English-born filmmaker Claire Belhassine didn't know, for most of her young life, that her grandfather was Hédi Jouini, who is recognized as the Godfather of Tunisian music and the “Tunisian Frank Sinatra.” She spent summers in the company of her Tunisian extended family, yet they never talked of his historic past — and this is a man who was even featured on a Tunisian postage stamp! Until, one day in the back of a Paris taxi, she learned that her grandfather Hédi was a superstar.
So how is that possible, you may be thinking right about now? Well, I won't give the details of Belhassine's spellbinding and utterly pleasant to watch documentary away, but I will tell you that the filmmaker takes us on a personal journey with her, accompanied by Jouini's music and her own soothing narrative.
This coming week, 'The Man Behind the Microphone' premieres in Tunis at the Manarat Film Festival of the Mediterranean in Tunisia, a passion project by another wondrous woman, producer Dora Bouchoucha. The film originally world premiered at the Dubai International Film Festival where I watched it and it was probably the most interactive film there, complete with an impromptu concert on the beach by some of Belhassine's talented family.
After its Tunisian festival premiere, 'The Man Behind the Microphone' is scheduled to be released in Tunisian cinemas in late September, where Jouini's cult status will guarantee a successful run.
I wanted to catch up with the lovely Belhassine and since we've enjoyed a social media friendship for the past few years, I reached out by email to ask her a few questions.
Can you take us chronologically through the story, when you found out about your grandfather’s “secret” life and when you decided to make this a cinematic journey where we, the audience, could come along on the discovery with you?
Claire Belhassine: It began when I found out that my Grandfather whom I’d know as a child was a national treasure, a superstar in Tunisia. And I found this out accidentally in Paris. I heard his music in a taxi then I met a Franco/Tunisian producer who had interviewed him in the 60’s. I went to his office and he pulled out a load of VHS tapes of his performances and a wonderful programme called "Tunis Chante Et Danse" about the history of Tunisian arts and culture, beautifully narrated by Frederic Mitterrand -- that was the first time I’d ever seen footage of the public persona of my Grandfather. I went back to the UK and began to ask my Father questions which he couldn’t or wasn’t really ready to answer…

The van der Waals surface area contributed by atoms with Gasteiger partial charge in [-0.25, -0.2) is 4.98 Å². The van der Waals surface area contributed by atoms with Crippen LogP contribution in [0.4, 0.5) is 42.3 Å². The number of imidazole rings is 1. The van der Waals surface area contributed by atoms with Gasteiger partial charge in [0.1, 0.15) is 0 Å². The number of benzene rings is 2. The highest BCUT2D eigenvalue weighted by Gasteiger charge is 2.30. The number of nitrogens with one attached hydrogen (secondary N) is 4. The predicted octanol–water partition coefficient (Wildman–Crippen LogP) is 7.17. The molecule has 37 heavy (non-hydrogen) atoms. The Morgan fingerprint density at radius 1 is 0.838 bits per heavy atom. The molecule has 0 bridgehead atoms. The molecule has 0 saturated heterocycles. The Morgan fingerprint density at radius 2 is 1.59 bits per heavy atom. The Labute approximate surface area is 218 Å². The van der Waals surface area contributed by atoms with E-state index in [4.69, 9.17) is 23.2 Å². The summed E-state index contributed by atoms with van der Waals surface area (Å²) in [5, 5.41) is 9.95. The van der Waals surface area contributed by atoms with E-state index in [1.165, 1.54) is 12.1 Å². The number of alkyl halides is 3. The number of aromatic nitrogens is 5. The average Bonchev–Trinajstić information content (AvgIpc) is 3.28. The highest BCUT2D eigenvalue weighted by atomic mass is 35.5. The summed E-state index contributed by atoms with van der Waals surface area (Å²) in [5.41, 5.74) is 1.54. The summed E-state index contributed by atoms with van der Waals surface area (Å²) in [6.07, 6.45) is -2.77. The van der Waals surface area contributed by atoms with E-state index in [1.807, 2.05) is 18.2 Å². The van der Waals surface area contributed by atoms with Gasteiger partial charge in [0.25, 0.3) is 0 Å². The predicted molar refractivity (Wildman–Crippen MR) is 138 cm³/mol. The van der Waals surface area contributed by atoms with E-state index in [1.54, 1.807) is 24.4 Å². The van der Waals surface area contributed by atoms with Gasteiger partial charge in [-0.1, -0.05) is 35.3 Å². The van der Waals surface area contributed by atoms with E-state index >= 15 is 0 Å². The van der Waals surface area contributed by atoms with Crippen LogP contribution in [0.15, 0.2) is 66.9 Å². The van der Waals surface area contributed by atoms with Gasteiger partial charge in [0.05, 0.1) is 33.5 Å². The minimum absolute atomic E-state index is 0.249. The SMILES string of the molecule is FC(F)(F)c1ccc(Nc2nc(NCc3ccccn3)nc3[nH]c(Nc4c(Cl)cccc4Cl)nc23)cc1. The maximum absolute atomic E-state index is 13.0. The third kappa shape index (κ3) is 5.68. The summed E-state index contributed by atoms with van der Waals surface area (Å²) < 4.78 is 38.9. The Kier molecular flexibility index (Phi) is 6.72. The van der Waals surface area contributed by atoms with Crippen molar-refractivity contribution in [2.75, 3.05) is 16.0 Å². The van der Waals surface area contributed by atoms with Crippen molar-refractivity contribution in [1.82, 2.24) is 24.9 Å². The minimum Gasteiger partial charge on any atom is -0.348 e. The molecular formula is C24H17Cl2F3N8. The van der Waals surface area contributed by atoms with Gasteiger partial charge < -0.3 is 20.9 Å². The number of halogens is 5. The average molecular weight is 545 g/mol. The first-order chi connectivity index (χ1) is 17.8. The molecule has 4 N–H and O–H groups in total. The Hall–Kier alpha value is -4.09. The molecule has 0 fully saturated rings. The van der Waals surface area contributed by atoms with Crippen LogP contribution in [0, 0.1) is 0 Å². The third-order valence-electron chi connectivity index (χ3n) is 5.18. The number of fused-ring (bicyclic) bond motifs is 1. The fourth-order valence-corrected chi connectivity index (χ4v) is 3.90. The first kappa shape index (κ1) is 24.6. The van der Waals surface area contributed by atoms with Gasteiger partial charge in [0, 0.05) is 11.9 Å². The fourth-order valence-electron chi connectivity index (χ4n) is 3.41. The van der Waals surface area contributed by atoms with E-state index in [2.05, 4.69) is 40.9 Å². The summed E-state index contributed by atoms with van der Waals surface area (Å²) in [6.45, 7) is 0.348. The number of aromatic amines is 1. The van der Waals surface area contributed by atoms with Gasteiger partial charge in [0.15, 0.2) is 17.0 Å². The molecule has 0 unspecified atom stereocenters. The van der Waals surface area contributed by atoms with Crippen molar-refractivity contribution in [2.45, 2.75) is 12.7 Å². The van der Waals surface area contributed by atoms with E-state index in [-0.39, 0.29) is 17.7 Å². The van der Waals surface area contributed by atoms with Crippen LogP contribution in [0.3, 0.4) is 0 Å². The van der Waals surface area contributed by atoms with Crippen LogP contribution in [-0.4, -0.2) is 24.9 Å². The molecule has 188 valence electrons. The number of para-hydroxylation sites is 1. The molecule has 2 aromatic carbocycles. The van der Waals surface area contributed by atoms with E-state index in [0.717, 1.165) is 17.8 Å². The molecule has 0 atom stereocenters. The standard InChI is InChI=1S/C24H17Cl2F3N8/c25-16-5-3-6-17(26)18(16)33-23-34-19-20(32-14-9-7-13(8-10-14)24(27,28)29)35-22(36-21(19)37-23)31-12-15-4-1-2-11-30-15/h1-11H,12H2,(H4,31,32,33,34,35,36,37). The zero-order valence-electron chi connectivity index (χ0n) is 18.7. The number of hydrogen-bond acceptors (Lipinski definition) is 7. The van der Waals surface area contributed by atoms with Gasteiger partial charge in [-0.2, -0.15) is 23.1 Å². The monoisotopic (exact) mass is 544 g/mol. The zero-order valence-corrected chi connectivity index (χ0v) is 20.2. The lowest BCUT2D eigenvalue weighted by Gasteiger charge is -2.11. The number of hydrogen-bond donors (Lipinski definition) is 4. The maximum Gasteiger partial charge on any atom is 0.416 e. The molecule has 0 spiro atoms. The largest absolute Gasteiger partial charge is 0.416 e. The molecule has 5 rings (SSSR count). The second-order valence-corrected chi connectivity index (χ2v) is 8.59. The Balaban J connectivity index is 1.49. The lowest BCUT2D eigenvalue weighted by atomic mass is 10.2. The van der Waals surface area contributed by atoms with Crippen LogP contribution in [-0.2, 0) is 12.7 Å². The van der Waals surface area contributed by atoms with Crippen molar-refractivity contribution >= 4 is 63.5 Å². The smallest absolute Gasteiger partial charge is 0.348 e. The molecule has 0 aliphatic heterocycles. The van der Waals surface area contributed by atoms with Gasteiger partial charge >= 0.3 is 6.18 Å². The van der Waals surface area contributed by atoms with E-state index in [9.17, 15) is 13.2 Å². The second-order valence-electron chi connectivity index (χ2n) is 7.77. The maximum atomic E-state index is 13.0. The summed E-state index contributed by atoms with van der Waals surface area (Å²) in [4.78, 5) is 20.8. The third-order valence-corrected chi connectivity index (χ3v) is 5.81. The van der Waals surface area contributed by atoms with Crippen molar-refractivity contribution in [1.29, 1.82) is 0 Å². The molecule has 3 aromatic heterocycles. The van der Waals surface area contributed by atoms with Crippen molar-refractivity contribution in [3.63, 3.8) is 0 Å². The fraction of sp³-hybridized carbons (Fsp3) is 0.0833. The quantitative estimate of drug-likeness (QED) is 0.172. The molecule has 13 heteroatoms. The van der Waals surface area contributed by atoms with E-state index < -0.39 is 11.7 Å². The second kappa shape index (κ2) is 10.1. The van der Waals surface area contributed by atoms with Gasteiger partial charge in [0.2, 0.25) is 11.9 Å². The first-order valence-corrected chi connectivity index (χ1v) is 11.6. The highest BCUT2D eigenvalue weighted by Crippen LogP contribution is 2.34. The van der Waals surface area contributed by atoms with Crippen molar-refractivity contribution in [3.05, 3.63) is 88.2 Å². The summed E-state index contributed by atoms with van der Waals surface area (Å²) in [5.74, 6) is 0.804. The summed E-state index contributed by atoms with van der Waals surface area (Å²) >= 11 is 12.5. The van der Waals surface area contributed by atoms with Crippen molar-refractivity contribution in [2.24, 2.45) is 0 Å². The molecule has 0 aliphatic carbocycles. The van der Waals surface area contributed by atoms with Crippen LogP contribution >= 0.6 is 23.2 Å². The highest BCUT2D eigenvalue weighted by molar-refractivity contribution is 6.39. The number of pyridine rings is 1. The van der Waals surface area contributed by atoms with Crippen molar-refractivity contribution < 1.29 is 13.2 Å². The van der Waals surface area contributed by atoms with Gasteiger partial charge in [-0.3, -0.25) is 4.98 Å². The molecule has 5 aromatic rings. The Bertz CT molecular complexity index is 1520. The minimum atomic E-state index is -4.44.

So I planned an initial research trip to Tunis.
On this research trip I discovered that bizarrely it was my Grandfathers centenary year and there was to be an hommage event at the Theatre National. I was working as a producer in London and thought it would be a good idea to make a short biography on his life, given the relationship between France and Tunisia for French Television while learning about his career. I thought I could turn this around in about 6 months -- 10 years later the film was ready! So the first shoot was filming his centenary event which was pretty spectacular to see this packed theatre, all clapping and singing songs I had never heard before. The family, his 6 children had not been officially invited so this was the first clue in Hedi’s/the families relationship to the state.
What happened next?